Just close to two decades ago, it would be absurd to think that Asia would become an economic superpower, let alone having Asian brand ambassadors fronting a campaign. The Western countries have been leading the way ever since the end of the Cold War and the dissolution of the USSR in the 90s signalled the start of a golden age era for the United States (US) and its allies. Aside from the ideological success of liberalism over communism, on the economic front, the westerners have too become the major spenders.
In order to chase money and keep revenues streaming in, companies have to appeal to their main group of consumers who are predominantly living in the US and Europe. The Asian market was not the main source of income for most companies and thus, it was accorded a lower priority. Advertising and communications also heavily centred on catering to the western market; there was a lack of diversity in the representation of the brands. With the economies in Asia on a trajectory of growth, the spotlight begins to shift and increasingly, it is becoming a vital market not to be missed.
As we move into the “Asian Century”, or should we say we have once again entered the “Asian Century”? According to a report by Nikkei Asia, “Asia accounted for more than half of world economic output for 18 of the last 20 centuries. The region’s growing clout in the world economy is a ‘restoration,’ not a revolution.” In other words, with the focus once again fallen on Asia, we can think of this experience as a cycle, back to the days where the region, with China leading the pack, is at the peak again.
This tectonic shift is an important aspect that companies have to observe. For this reason, business is not as usual, especially for the luxury industry where the products are income elastic. This means that when a consumer’s income increases, as with the case of a burgeoning middle class in Asia, they will buy a lot more of those goods. Also, purchasing a luxury brand is a declaration of an advancement of one’s social status. In the Asian context, the concept of “mian zi” or “face” plays a paramount role in the fabric of society and owning the latest Chanel or Louis Vuitton speaks volumes about a person’s “face”.
Previously, luxury brands were not aware of this social concept practised in Asia because the region was considered economically backwards so not much attention was given to it. But now with the growing dominance of Asia, a pivot is appearing with China slowly approaching the top to be the main spender of luxury goods, hence luxury brands are appointing more Asians ambassadors so to keep on track with the growing Chinese market. According to a report by McKinsey & Company, China will account for 40% of the global luxury sales by 2025 and a separate report by Global Times indicates that the country is already headed in that direction, with its share of the global market doubling from 11% in 2019 to 20% last year.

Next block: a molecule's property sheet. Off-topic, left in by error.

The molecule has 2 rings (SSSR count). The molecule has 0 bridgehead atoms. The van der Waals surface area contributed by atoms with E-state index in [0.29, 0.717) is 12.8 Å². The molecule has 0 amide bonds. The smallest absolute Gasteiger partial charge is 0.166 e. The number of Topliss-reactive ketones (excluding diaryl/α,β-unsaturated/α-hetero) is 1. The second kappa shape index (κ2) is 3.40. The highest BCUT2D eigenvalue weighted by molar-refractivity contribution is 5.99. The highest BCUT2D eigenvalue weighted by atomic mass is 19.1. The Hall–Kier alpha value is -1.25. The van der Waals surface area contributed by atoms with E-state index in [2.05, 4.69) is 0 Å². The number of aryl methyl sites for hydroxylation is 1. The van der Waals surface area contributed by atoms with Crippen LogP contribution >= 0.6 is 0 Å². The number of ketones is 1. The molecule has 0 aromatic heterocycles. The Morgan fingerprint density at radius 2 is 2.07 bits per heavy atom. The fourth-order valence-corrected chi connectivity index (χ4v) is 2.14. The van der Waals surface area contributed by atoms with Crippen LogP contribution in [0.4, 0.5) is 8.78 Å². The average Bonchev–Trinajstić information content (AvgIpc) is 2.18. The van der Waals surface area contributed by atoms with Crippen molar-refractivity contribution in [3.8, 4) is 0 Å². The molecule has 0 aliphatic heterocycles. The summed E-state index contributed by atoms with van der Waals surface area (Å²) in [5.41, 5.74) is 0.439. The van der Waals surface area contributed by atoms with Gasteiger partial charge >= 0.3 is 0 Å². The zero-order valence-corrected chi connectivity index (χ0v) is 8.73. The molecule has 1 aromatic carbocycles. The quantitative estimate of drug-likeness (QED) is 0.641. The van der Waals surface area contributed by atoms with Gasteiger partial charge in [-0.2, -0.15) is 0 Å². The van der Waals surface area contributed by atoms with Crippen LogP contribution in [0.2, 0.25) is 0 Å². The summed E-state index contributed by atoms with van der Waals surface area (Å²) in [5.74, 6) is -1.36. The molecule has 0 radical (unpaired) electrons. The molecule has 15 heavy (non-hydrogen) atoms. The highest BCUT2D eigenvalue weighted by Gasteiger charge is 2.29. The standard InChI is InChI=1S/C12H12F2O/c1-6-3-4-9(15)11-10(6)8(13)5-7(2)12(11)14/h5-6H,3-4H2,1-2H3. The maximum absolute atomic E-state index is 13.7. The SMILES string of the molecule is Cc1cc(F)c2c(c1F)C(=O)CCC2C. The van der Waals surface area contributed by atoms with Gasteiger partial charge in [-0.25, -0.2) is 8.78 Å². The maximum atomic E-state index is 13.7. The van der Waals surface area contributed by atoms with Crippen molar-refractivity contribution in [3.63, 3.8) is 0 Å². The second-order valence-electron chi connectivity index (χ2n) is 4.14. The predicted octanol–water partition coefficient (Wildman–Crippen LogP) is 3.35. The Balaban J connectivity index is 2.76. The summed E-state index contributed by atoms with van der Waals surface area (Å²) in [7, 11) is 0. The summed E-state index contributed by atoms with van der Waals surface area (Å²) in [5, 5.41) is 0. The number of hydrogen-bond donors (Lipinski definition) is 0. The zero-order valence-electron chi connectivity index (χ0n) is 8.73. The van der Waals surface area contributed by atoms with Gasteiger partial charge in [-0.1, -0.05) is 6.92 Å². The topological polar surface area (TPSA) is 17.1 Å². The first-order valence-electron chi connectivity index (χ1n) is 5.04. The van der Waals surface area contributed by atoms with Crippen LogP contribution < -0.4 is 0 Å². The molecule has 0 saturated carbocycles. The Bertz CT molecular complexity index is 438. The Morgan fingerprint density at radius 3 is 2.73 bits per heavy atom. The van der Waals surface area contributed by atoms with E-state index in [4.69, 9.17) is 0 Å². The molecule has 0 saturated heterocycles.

The talks about the Rise of China first gained prominence in the political sphere as the Chinese economy was rapidly growing ever since it first opened to global trade under Deng Xiaoping’s Open Door Policy. And in 2010, it overtook Japan as the second-largest economy, just a place below the US. This steady economic growth continues till today, albeit with signs of slowing down.
Even during this current pandemic, the Chinese economy managed to achieve positive growth and doubtlessly, luxury brands are looking to work with names and faces that have the greatest impact on their customers to drive sales further.
Another reason for luxury brands to promote Asian ambassadors can be attributed to the K-wave phenomenon—K-drama, K-beauty and K-pop. The influence is undeniable and while the South Korean market for luxury goods pales in comparison to China, its stars (mainly K-pop idols) compensate this deficit with their global reach. Groups such as BTS and Blackpink have risen up to become the top few pop bands with exceptional status and their fans are known to be ardent supporters who would buy whatever these stars endorse. Hence, these K-pop stars have a Midas touch and luxury brands are not going to lose out on this opportunity to partner up with them.
Below are some prominent Asian brand ambassadors:
Lisa: Celine, Bvlgari and M.A.C
Rosè: Saint Laurent
Jackson Wang: Fendi, Cartier
Kris Wu: Louis Vuitton
Jackson Yee: Tiffany & Co.